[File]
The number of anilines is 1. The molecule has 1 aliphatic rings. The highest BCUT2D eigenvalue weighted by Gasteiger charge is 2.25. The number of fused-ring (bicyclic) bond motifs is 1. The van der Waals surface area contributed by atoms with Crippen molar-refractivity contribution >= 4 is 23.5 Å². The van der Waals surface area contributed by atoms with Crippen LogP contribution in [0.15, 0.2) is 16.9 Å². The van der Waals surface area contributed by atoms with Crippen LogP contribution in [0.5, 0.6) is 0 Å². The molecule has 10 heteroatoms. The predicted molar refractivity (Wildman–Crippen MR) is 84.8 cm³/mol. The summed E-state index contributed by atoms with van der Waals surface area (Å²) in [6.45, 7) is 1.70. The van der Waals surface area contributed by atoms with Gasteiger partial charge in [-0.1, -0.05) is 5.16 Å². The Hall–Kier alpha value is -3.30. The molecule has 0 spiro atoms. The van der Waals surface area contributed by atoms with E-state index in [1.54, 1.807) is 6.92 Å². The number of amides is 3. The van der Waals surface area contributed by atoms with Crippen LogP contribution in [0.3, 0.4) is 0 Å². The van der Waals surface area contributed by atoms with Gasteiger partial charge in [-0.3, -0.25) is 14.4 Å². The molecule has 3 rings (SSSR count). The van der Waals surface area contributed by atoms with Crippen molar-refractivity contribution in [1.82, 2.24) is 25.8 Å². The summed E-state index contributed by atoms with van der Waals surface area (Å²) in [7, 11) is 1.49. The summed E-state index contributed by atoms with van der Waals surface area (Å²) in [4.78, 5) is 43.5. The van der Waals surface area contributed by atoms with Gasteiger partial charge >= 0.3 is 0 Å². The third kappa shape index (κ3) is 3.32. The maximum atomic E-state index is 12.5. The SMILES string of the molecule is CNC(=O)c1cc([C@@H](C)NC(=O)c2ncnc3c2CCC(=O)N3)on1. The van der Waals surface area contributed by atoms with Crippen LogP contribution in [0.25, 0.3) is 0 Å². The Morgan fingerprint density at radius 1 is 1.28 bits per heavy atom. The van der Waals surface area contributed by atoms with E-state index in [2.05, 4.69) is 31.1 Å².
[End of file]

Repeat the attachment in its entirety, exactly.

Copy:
The number of anilines is 1. The molecule has 1 aliphatic rings. The highest BCUT2D eigenvalue weighted by Gasteiger charge is 2.25. The number of fused-ring (bicyclic) bond motifs is 1. The van der Waals surface area contributed by atoms with Crippen molar-refractivity contribution >= 4 is 23.5 Å². The van der Waals surface area contributed by atoms with Crippen LogP contribution in [0.15, 0.2) is 16.9 Å². The van der Waals surface area contributed by atoms with Crippen LogP contribution in [0.5, 0.6) is 0 Å². The molecule has 10 heteroatoms. The predicted molar refractivity (Wildman–Crippen MR) is 84.8 cm³/mol. The summed E-state index contributed by atoms with van der Waals surface area (Å²) in [6.45, 7) is 1.70. The van der Waals surface area contributed by atoms with Gasteiger partial charge in [-0.1, -0.05) is 5.16 Å². The Hall–Kier alpha value is -3.30. The molecule has 0 spiro atoms. The van der Waals surface area contributed by atoms with E-state index in [1.54, 1.807) is 6.92 Å². The number of amides is 3. The van der Waals surface area contributed by atoms with Crippen LogP contribution in [0.3, 0.4) is 0 Å². The van der Waals surface area contributed by atoms with Gasteiger partial charge in [-0.3, -0.25) is 14.4 Å². The molecule has 3 rings (SSSR count). The van der Waals surface area contributed by atoms with Crippen molar-refractivity contribution in [1.82, 2.24) is 25.8 Å². The summed E-state index contributed by atoms with van der Waals surface area (Å²) in [7, 11) is 1.49. The summed E-state index contributed by atoms with van der Waals surface area (Å²) in [4.78, 5) is 43.5. The van der Waals surface area contributed by atoms with Gasteiger partial charge >= 0.3 is 0 Å². The third kappa shape index (κ3) is 3.32. The maximum atomic E-state index is 12.5. The SMILES string of the molecule is CNC(=O)c1cc([C@@H](C)NC(=O)c2ncnc3c2CCC(=O)N3)on1. The van der Waals surface area contributed by atoms with Crippen LogP contribution in [0.25, 0.3) is 0 Å². The Morgan fingerprint density at radius 1 is 1.28 bits per heavy atom. The van der Waals surface area contributed by atoms with E-state index in [2.05, 4.69) is 31.1 Å².